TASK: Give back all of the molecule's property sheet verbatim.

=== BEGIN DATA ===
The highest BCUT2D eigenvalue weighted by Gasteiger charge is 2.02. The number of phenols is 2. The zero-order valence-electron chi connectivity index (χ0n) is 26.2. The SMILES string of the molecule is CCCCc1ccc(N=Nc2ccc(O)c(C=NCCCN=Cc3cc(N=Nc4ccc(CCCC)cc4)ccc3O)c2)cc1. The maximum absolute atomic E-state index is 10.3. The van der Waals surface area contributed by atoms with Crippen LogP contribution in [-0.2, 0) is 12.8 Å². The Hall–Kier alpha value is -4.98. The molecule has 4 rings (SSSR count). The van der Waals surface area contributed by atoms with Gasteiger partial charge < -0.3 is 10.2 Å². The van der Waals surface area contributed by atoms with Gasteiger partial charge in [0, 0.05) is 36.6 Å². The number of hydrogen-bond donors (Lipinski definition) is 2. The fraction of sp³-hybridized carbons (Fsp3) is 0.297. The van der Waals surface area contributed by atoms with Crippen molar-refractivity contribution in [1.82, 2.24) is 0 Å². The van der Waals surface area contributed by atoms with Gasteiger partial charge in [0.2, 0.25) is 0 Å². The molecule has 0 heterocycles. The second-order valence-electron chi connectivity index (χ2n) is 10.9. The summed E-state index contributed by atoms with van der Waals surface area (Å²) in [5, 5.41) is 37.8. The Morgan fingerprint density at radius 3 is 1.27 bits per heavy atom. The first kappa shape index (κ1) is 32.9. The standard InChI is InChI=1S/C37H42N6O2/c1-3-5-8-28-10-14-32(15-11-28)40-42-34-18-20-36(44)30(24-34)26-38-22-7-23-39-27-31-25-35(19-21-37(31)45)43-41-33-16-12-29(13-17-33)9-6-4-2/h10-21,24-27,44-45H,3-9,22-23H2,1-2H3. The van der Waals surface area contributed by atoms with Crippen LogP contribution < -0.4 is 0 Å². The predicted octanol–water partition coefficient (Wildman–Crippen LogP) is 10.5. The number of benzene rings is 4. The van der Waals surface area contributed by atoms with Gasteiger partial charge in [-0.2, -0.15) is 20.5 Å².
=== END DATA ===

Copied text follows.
The highest BCUT2D eigenvalue weighted by Gasteiger charge is 2.02. The number of phenols is 2. The zero-order valence-electron chi connectivity index (χ0n) is 26.2. The SMILES string of the molecule is CCCCc1ccc(N=Nc2ccc(O)c(C=NCCCN=Cc3cc(N=Nc4ccc(CCCC)cc4)ccc3O)c2)cc1. The maximum absolute atomic E-state index is 10.3. The van der Waals surface area contributed by atoms with Crippen LogP contribution in [-0.2, 0) is 12.8 Å². The Hall–Kier alpha value is -4.98. The molecule has 4 rings (SSSR count). The van der Waals surface area contributed by atoms with Gasteiger partial charge < -0.3 is 10.2 Å². The van der Waals surface area contributed by atoms with Gasteiger partial charge in [0, 0.05) is 36.6 Å². The number of hydrogen-bond donors (Lipinski definition) is 2. The fraction of sp³-hybridized carbons (Fsp3) is 0.297. The van der Waals surface area contributed by atoms with Crippen molar-refractivity contribution in [1.82, 2.24) is 0 Å². The van der Waals surface area contributed by atoms with Gasteiger partial charge in [0.2, 0.25) is 0 Å². The molecule has 0 heterocycles. The second-order valence-electron chi connectivity index (χ2n) is 10.9. The summed E-state index contributed by atoms with van der Waals surface area (Å²) in [5, 5.41) is 37.8. The Morgan fingerprint density at radius 3 is 1.27 bits per heavy atom. The first kappa shape index (κ1) is 32.9. The standard InChI is InChI=1S/C37H42N6O2/c1-3-5-8-28-10-14-32(15-11-28)40-42-34-18-20-36(44)30(24-34)26-38-22-7-23-39-27-31-25-35(19-21-37(31)45)43-41-33-16-12-29(13-17-33)9-6-4-2/h10-21,24-27,44-45H,3-9,22-23H2,1-2H3. The van der Waals surface area contributed by atoms with Crippen LogP contribution < -0.4 is 0 Å². The predicted octanol–water partition coefficient (Wildman–Crippen LogP) is 10.5. The number of benzene rings is 4. The van der Waals surface area contributed by atoms with Gasteiger partial charge in [-0.2, -0.15) is 20.5 Å².